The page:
US President Donald Trump said on Wednesday he expected Saudi Arabia to join the agreement announced last week by Israel and the United Arab Emirates to normalize diplomatic ties, Reuters reported.
“I do,” Trump replied when asked at a White House news conference if he expected Saudi Arabia to join the deal.
Trump also said “countries that you wouldn’t even believe want to come into that deal,” and that the UAE was interested in buying F-35 jets made by Lockheed Martin.
“They have the money and they would like to order quite a few F-35s,” he added.
His comments came hours after Saudi Foreign Minister Prince Faisal bin Farhan said his country would not follow the United Arab Emirates until Israel had sealed a peace accord with the Palestinians.
Speaking to reporters on a visit to Berlin, the Saudi Minister said that “peace must be achieved with the Palestinians” on the basis of international agreements as a condition for any normalization of relations with Israel.
“Once that is achieved all things are possible,” he said.
Until now, Saudi Arabia, the Arab world’s biggest economy, has remained silent over the deal.
Meanwhile, global ratings agency Moody’s reported that the UAE will benefit from enhanced tourism and transportation opportunities from the agreement with Israel.
The UAE is only the third Arab country to formally establish ties with Israel after Egypt and Jordan, and may spur recognition from other GCC countries, the report said.
For the UAE, the deal marks a significant foreign policy step that will expand its influence abroad, including with the US.
Following the announcement, the Emirati APEX National Investment Company signed a commercial agreement with Israel’s Tera Group to conduct research on Covid-19 and develop a testing device.
The Abu Dhabi Stem Cells Centre (ADSSC) also said it has signed an agreement with Israel’s Pluristem Therapeutics for collaboration in research and development of services and products related to regenerative medicine.
Delegations from both countries will meet over the coming weeks to discuss agreements on travel, trade and the opening of diplomatic offices.
While the details of the relationship have yet to be concluded, the deal could present significant opportunities for bilateral trade, tourism and investment between the two countries.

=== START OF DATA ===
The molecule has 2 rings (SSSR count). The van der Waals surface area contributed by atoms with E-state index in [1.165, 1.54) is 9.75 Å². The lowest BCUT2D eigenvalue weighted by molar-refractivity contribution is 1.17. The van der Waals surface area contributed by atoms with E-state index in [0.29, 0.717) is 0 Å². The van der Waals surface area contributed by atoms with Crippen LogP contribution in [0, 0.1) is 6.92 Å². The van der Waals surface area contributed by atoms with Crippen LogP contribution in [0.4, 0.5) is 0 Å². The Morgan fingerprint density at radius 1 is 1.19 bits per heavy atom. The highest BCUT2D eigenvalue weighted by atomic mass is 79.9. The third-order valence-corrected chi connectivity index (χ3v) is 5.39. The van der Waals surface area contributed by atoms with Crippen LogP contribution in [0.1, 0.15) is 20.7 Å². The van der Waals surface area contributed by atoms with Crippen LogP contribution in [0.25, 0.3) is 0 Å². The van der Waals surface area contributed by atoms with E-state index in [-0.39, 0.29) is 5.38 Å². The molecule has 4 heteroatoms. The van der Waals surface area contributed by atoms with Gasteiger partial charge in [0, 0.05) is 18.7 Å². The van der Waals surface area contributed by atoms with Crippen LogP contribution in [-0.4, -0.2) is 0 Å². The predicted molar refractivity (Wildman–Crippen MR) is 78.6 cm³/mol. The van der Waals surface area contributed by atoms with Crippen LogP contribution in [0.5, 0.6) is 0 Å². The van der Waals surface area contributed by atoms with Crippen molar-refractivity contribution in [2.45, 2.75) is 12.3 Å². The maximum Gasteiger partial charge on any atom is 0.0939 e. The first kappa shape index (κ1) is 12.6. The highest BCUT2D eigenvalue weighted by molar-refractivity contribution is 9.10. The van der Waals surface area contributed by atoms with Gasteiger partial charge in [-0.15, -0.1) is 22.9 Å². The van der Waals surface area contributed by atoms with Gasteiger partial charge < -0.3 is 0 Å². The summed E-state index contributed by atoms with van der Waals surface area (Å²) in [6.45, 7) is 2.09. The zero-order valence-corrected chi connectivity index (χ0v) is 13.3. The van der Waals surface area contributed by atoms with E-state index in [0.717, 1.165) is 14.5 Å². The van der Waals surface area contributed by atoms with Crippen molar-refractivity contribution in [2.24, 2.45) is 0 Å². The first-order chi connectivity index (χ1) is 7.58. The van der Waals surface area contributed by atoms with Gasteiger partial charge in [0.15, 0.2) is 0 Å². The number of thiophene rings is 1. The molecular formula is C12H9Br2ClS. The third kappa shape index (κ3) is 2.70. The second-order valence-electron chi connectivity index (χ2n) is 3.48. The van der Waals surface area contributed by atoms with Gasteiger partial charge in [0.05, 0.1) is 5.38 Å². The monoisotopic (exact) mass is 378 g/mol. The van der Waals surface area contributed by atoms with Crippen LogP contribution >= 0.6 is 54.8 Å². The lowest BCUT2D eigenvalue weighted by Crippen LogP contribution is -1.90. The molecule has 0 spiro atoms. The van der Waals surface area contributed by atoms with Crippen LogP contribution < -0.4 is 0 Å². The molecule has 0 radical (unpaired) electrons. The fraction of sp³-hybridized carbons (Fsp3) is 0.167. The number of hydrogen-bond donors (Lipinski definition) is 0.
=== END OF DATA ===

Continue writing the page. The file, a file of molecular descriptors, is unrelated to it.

According to Israel’s Economy Ministry, the normalization of ties could increase exports to the UAE to $300-$500 million annually, and UAE investments in Israel could reach $350 million a year.
Israel will also benefit from access to more secure oil supplies.
NATO to provide provisional funding to help run Kabul airport
NATO has not yet decided on who would run the Hamid Karzai International Airport in Kabul once foreign troops have withdrawn, the organization’s secretary-general Jens Stoltenberg said Monday night.
Stoltenberg said however that Turkey would play a “key role” in running the airport and that NATO is committed to providing transitional funding for the key facility.
This comes after Turkey offered to run and guard the airport after the withdrawal of troops.
However, the Taliban issued a warning and said such a move would be a “mistake” and that any country doing so would be considered invaders.
“The presence of foreign forces under whatever name or by whichever country in our homeland is unacceptable for the Afghan people and the Islamic Emirate (Taliban),” the group cautioned in a statement.
The Taliban insisted that the security of airports, foreign embassies, and diplomatic offices is the responsibility of Afghans, saying that “no one should hold out hope of keeping military or security presence” in Afghanistan.
In a communique issued by the Heads of State and Government participating in the NATO Summit, it was stated that NATO will retain a Senior Civilian Representative’s Office in Kabul to continue diplomatic engagement and enhance its partnership with Afghanistan.